How is hyperhidrosis diagnosed?

The cause of the hyperhidrosis: first determine the type of hyperhidrosis

The diag­no­sis of pri­ma­ry, focal hyper­hidro­sis is based on inter­views with affect­ed patients, clin­i­cal find­ings, and fur­ther tests as nec­es­sary.

In the fol­low­ing, we would like to explain how the cause of the hyper­hidro­sis is diag­nosed based on the guide­lines for the def­i­n­i­tion and treat­ment of pri­ma­ry hyper­hidro­sis set by the Ger­man Der­ma­to­log­i­cal Soci­ety (as of 1 Novem­ber 2017).

The cause of sec­ondary hyper­hidro­sis is usu­al­ly an under­ly­ing dis­ease.
There­fore, the focus should be on the diag­no­sis and treat­ment of the under­ly­ing dis­ease; this is why we don’t address sec­ondary hyper­hidro­sis here.

Typical signs of primary, focal hyperhidrosis

Patient inter­view (med­ical his­to­ry): Dur­ing the con­ver­sa­tion with your treat­ing physi­cian, they will ask you some ques­tions about your strong sweat­ing.

The fol­low­ing are typ­i­cal indi­ca­tions of pri­ma­ry (focal) hyper­hidro­sis:

  • onset of symp­toms in child­hood, ado­les­cence, or ear­ly adult­hood (usu­al­ly by age 25; with hand symp­toms usu­al­ly occur­ring before puber­ty)
  • sweat­ing regard­less of tem­per­a­ture, unpre­dictable, and not will­ing­ly con­trol­lable
  • local­ized occur­rence in one or more sites prone to a dis­ease with bilat­er­al, sym­met­ric involve­ment
  • occurs more than once a week and impairs the qual­i­ty of every­day life
  • no increased sweat­ing dur­ing sleep
  • pos­i­tive fam­i­ly his­to­ry

Pri­ma­ry focal hyper­hidro­sis is a dis­ease with no known cause. If the med­ical his­to­ry indi­cates this diag­no­sis, there is no need for rou­tine lab­o­ra­to­ry or imag­ing. The diag­no­sis is based pri­mar­i­ly on the inter­view and clin­i­cal find­ings.

Determine the severity of the hyperhidrosis

As part of the clin­i­cal find­ings, your hyper­hidro­sis can be clas­si­fied in terms of sever­i­ty:

Level 1 (mild hyperhidrosis):

The armpits and/or hands and feet show a sig­nif­i­cant­ly increased skin mois­ture. If the armpits are affect­ed, sweat spots 5 to 10 cm in diam­e­ter are com­mon.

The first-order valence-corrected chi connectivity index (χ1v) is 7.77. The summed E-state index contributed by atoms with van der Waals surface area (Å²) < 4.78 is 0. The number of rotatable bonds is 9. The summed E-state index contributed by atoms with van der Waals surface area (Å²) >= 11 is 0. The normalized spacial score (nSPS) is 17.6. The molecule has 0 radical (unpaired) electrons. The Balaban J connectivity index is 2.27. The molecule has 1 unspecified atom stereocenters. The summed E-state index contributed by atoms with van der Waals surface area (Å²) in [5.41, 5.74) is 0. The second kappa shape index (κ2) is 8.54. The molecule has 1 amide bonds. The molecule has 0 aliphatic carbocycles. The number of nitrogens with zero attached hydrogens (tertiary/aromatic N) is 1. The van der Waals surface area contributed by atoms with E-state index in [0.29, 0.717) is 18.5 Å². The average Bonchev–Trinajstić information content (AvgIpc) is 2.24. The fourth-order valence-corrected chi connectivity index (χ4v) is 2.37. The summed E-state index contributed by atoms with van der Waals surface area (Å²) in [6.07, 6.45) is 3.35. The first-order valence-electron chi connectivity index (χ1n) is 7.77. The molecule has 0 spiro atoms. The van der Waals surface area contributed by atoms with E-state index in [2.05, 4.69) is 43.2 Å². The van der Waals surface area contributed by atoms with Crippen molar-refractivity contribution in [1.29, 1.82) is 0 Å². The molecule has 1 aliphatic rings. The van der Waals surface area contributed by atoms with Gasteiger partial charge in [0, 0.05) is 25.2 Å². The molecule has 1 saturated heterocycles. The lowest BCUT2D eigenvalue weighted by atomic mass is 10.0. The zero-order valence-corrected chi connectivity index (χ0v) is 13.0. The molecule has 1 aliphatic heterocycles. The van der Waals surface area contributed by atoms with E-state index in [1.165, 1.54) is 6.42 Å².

Level 2 (moderate hyperhidrosis):

Beads of sweat form on the under­arms and/or hands and feet. With hyper­hidro­sis of the hands or feet, the sweat­ing is still lim­it­ed to the soles of the feet or the palms of the hands. If the armpits are affect­ed, sweat spots 10 to 20 cm in diam­e­ter are com­mon.

Level 3 (severe hyperhidrosis):

The sweat drips down from the under­arms and/or hands and feet. If the hands and/or feet are affect­ed, there will be sweat on the fin­gers and toes and on the sides of the hands and feet. If the armpits are affect­ed, there are sweat spots with diam­e­ters over 20 cm.

In addi­tion to the inter­view and clin­i­cal clas­si­fi­ca­tion, the restric­tions on the qual­i­ty of life are also impor­tant for the diag­no­sis of hyper­hidro­sis. There­fore, your doc­tor may ask you ques­tions about the impact of increased sweat­ing on your every­day qual­i­ty of life.

Test for the detection of hyperhidrosis

The diag­no­sis of hyper­hidro­sis is main­ly based on the inter­view and clin­i­cal eval­u­a­tion. In addi­tion, two more tests can be used to diag­nose hyper­hidro­sis: the Minor (starch iodine) test and the gravi­met­ric mea­sure­ment of sweat­ing rates.

Minor (starch iodine) test:

the Minor test allows the sweat-secret­ing area, for exam­ple, in the armpit, to be iden­ti­fied through dye­ing. For this pur­pose, an iodine solu­tion is applied to the skin area and then dust­ed with corn starch. Areas which are sweaty turn dark blue. The test does not pro­vide infor­ma­tion on the sever­i­ty of hyper­hidro­sis and is usu­al­ly only used if the area of exces­sive sweat­ing can­not be delim­it­ed with con­fi­dence.

Gravimetric measurement:

The amount of sweat per unit of time can be deter­mined by gravi­met­ric mea­sure­ment using fil­ter paper (such as a com­mon cof­fee fil­ter), stop­watch (test­ing usu­al­ly lasts 5 min­utes), and an ultra­fine scale. The sweat emit­ted in a cer­tain area of skin per 5 min­utes is caught in a fil­ter paper and then weighed with an ultra­fine scale. Abnor­mal sweat­ing in the area of the armpit is any­where above 50 mg per minute, while hyper­hidro­sis in the hands or feet is diag­nosed at 20–30 mg per minute.

Both tests are also suit­able for assess­ing the ther­a­peu­tic suc­cess of tap water ion­tophore­sis.